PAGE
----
What’s the difference between a patent agent and a patent attorney?
What is a Patent Attorney?
A patent attorney is an attorney who is registered with the United States Patent and Trademark Office (“Patent Office”). This typically requires going to law school, passing a state bar exam, and passing the Patent Bar Exam. The Patent Bar Exam is administered by the Patent Office and tests the rules governing the procedures of drafting and prosecuting a patent application before the Patent Office. In order to sit for the Patent Bar Exam, an applicant must have graduated from college with an applied science degree or have completed a certain number of applied science credits in college. In a majority of cases, applicants are engineers, computers science majors, physicists, chemists, or biologists.
“A patent attorney is an attorney who has passed both the Patent Bar Exam and a State Bar Exam.”
What is a patent agent?
A patent agent is a person who has studied for and passed the Patent Bar Exam. Because of the requirements that must be met to sit for the Patent Bar Exam, a patent agent is usually an engineer or scientist who has passed the Patent Bar Exam. It is often the case that patent agents are engineers that have chosen to go into patent prosecution but have not gone to law school. These individuals are highly capable in drafting and prosecuting patents, so I would not over look them in your search for a patent professional.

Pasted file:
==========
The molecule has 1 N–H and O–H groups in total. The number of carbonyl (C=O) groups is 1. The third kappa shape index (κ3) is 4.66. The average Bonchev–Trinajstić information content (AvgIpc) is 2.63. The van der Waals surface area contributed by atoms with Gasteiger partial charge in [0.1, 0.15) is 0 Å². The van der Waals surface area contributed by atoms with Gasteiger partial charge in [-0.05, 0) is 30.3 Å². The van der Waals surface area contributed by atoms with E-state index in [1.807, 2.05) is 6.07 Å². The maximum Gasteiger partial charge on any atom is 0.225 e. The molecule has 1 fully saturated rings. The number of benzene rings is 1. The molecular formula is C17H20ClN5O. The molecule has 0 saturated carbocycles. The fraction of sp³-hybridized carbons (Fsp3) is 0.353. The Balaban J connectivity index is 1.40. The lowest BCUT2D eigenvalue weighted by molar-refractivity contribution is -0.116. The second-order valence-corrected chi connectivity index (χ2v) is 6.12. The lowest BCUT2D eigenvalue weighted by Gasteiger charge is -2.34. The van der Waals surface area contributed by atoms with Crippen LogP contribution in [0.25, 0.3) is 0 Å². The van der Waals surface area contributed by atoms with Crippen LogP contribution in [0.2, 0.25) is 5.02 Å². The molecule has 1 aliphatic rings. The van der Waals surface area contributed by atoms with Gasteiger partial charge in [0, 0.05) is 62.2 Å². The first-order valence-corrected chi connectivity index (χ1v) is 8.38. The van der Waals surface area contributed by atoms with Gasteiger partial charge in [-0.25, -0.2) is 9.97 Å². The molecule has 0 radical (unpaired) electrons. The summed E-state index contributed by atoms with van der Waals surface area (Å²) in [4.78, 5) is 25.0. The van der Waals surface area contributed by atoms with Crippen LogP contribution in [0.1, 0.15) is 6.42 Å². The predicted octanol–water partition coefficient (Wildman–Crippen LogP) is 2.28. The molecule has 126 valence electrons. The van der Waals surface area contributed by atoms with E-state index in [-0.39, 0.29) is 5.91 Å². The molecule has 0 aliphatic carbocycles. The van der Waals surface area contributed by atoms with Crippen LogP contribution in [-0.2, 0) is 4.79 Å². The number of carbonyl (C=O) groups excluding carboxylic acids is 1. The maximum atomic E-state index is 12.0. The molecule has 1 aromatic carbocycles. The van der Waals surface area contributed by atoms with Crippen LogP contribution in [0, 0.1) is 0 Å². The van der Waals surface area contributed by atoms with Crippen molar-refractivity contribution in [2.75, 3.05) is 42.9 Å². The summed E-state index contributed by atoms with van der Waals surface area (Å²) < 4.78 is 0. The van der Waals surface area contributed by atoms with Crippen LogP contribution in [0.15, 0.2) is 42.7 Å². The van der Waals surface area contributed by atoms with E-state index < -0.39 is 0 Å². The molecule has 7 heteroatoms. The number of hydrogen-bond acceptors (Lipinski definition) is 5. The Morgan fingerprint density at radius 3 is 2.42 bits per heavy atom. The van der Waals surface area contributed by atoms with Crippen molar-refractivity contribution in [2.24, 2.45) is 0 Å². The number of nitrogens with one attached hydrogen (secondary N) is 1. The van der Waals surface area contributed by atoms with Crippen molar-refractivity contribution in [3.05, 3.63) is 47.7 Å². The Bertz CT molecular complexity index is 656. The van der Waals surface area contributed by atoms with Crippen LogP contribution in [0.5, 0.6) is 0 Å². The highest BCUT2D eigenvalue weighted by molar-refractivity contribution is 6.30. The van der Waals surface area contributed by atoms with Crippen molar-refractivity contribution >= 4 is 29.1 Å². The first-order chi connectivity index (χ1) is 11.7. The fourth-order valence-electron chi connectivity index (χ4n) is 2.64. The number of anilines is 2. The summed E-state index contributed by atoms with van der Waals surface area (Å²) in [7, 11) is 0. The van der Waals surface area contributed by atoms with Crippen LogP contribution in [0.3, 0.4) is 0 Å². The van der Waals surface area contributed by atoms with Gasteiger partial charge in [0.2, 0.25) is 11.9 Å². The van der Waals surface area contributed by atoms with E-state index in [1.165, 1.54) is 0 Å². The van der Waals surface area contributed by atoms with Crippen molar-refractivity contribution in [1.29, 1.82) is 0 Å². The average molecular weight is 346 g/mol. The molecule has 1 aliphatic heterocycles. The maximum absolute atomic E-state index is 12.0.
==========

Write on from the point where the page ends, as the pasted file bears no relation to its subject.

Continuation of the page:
Should you care as an inventor?
Maybe! Both patent agents and patent attorneys are qualified to draft, file, and prosecute your patent application. A patent attorney will likely charge a higher hourly rate than a patent agent because of their additional qualification (passing a state bar exam). When looking for someone to prepare and prosecute a patent application, we suggest choosing an attorney or agent based on their experience level, their technical area of expertise, and the reputation of the law firm they are associate with.
Shoot us a quick message below! If you found this information useful, tell us! If anything we’ve discussed isn’t clear or if you think this page needs more information, tell us. We want to hear from you!